Looks Like Star Wars: Rise Of Skywalker Is Still Giving Colin Trevorrow Some Credit

Daisy Ridley as Rey in Star Wars: Rise of Skywalker
(Image credit: (Lucasfilm))

In just a month, the Skywalker Saga will conclude on the silver screen. But, the final installment of the new trilogy wasn’t devoid of roadblocks during its development. Jurassic World’s Colin Trevorrow was originally attached to co-write and direct Rise of Skywalker before J.J. Abrams returned to helm the project. Fans were initially led to believe Abrams was given a blank page when he signed on, but the official Rise of Skywalker writing credits say something different.

Ahead of the highly-anticipated release, the Writers Guild of America (via Collider) has determined Rise of Skywalker’s writing attributions. The screenplay credit is no shocker, belonging to Chris Terrio and J.J. Abrams, who worked together on the script. The “based on characters created by George Lucas” is business as usual. But when it comes to the story, the “Derek Connolly & Colin Trevorrow and Chris Terrio & J.J. Abrams” credit is unexpected.

Writing partners Derek Connolly and Colin Trevorrow were attached to Rise of Skywalker in the beginning when Trevorrow was set to direct. But when he left the last Skywalker Saga installment in September 2017 due to creative differences, it commonly postulated their contributions were thrown away as well.

J.J. Abrams previously said when he signed on he had “literally nothing” to work with and he was “starting over” when he asked Batman v Superman writer Chris Terrio to be his writing partner. Yet, the official writing credits seem to cancel out these words. Perhaps after he said that, some elements of their story were implemented into Rise of Skywalker? Check out what Abrams previously said:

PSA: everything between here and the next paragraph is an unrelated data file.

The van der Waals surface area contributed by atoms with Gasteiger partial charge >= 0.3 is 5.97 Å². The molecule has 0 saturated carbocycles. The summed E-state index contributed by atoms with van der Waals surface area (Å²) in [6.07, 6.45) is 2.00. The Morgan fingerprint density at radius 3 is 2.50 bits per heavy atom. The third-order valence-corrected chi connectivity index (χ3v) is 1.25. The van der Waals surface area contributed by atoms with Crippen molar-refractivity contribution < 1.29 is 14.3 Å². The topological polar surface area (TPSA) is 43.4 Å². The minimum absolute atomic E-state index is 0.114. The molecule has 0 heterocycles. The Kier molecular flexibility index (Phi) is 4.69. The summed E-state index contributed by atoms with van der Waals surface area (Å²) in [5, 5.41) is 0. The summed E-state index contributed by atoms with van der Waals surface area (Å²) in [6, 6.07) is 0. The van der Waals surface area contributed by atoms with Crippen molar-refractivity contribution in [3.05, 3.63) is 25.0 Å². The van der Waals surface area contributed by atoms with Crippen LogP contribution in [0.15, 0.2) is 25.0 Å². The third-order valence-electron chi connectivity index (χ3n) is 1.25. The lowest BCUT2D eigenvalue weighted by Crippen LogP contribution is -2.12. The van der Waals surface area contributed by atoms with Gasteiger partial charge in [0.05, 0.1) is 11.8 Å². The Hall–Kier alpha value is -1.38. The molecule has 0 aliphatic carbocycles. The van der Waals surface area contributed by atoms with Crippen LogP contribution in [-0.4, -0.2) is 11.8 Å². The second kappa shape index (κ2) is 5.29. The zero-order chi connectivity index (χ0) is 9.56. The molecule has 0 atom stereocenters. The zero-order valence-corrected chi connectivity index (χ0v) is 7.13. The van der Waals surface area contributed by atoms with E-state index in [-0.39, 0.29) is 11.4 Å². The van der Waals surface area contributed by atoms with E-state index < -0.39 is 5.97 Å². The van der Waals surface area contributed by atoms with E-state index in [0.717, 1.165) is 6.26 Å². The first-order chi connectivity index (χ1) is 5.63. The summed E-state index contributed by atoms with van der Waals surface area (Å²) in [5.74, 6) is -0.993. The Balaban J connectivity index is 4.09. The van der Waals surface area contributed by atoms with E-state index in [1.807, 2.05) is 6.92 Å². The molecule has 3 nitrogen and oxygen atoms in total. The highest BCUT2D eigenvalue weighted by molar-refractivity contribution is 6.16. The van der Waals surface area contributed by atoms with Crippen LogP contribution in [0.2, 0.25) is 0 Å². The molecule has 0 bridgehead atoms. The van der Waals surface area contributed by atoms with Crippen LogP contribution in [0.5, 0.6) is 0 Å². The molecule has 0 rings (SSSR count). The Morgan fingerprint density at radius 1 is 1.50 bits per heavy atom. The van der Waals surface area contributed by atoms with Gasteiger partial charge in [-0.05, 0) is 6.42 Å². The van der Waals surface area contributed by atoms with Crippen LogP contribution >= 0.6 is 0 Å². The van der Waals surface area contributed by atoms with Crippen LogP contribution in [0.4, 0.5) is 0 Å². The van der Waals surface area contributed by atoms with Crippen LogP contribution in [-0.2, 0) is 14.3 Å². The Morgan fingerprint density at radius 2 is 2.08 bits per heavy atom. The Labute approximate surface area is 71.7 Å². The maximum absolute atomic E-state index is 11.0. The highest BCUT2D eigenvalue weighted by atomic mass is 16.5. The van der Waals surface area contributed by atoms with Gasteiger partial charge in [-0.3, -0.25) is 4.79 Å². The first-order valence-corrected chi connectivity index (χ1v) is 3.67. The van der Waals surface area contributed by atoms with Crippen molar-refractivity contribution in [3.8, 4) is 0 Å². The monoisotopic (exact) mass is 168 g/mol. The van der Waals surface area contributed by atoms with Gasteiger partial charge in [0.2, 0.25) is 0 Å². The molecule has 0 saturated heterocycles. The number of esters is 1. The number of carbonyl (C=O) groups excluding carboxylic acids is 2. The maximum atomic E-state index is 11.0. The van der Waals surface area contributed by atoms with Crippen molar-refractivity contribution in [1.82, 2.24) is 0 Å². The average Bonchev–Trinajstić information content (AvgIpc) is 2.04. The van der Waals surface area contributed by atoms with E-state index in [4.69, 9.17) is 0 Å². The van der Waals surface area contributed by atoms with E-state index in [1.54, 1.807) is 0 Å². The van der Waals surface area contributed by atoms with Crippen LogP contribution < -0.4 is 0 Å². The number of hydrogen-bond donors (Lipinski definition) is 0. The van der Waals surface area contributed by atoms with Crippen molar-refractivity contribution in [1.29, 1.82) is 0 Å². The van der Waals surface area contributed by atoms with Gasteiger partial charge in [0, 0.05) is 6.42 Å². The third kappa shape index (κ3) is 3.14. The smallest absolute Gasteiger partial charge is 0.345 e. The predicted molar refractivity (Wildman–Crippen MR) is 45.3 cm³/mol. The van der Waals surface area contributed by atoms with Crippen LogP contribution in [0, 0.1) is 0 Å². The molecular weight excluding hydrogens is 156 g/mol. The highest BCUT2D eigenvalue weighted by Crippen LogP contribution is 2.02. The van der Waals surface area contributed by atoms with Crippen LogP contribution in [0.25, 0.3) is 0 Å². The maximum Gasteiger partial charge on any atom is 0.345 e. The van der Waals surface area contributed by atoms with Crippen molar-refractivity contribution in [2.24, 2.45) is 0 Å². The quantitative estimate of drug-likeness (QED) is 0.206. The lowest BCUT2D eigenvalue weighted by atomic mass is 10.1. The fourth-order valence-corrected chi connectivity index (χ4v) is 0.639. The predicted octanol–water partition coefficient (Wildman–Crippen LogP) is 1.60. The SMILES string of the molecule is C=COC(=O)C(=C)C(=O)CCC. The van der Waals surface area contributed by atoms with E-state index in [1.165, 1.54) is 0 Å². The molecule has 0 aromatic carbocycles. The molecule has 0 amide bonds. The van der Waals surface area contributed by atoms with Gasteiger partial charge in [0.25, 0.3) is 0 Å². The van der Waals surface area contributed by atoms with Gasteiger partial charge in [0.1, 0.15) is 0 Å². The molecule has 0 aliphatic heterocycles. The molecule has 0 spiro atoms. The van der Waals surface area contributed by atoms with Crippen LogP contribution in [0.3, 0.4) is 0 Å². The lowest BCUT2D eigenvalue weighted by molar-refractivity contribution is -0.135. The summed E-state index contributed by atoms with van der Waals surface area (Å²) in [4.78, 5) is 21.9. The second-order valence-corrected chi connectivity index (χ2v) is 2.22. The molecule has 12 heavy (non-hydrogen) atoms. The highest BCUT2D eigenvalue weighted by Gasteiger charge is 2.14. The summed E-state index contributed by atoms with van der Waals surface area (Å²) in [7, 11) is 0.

You’ve got two years from the decision to do it to release, and you have literally nothing . . . . You don’t have the story, you don’t have the cast, you don’t have the designers, the sets. There was a crew, and there were things that will be worked on for the version that preceded ours, but this was starting over. And because this was such a mega job, I knew at the very least I needed a co-writer to work on this thing, but I didn’t know who that co-writer would be. There was nothing. So the first thing I did was reach out to a writer who I’ve admired for years, Chris Terrio. who I didn’t really know, to say, ‘Listen, would you want to write Star Wars with me?’ And he screamed.

Writing credits for Trevorrow and Connolly in addition to Abrams and Terrio point to the pair recieving residuals for Rise of Skywalker after all. Due to the size of the Star Wars movies, they often go through edits and rewrites. It’s quite possible when Abrams’ version was brought to the studio, they decided to go back and add some of Trevorrow’s ideas to flesh out the script.

A ship called the TIE Echelon from Colin Trevorrow’s lost Star Wars ideas was recently added to Galaxy’s Edge in Disneyland. It’s really tough to tell how much Rise of Skywalker drew from previous drafts, it could be as small as a character or ship concept to a full-fledged storyline.

Rise of Skywalker finishes off a story 40 years in the making when it hits theaters on December 20.

Sarah El-Mahmoud
Staff Writer

Sarah El-Mahmoud has been with CinemaBlend since 2018 after graduating from Cal State Fullerton with a degree in Journalism. In college, she was the Managing Editor of the award-winning college paper, The Daily Titan, where she specialized in writing/editing long-form features, profiles and arts & entertainment coverage, including her first run-in with movie reporting, with a phone interview with Guillermo del Toro for Best Picture winner, The Shape of Water. Now she's into covering YA television and movies, and plenty of horror. Word webslinger. All her writing should be read in Sarah Connor’s Terminator 2 voice over.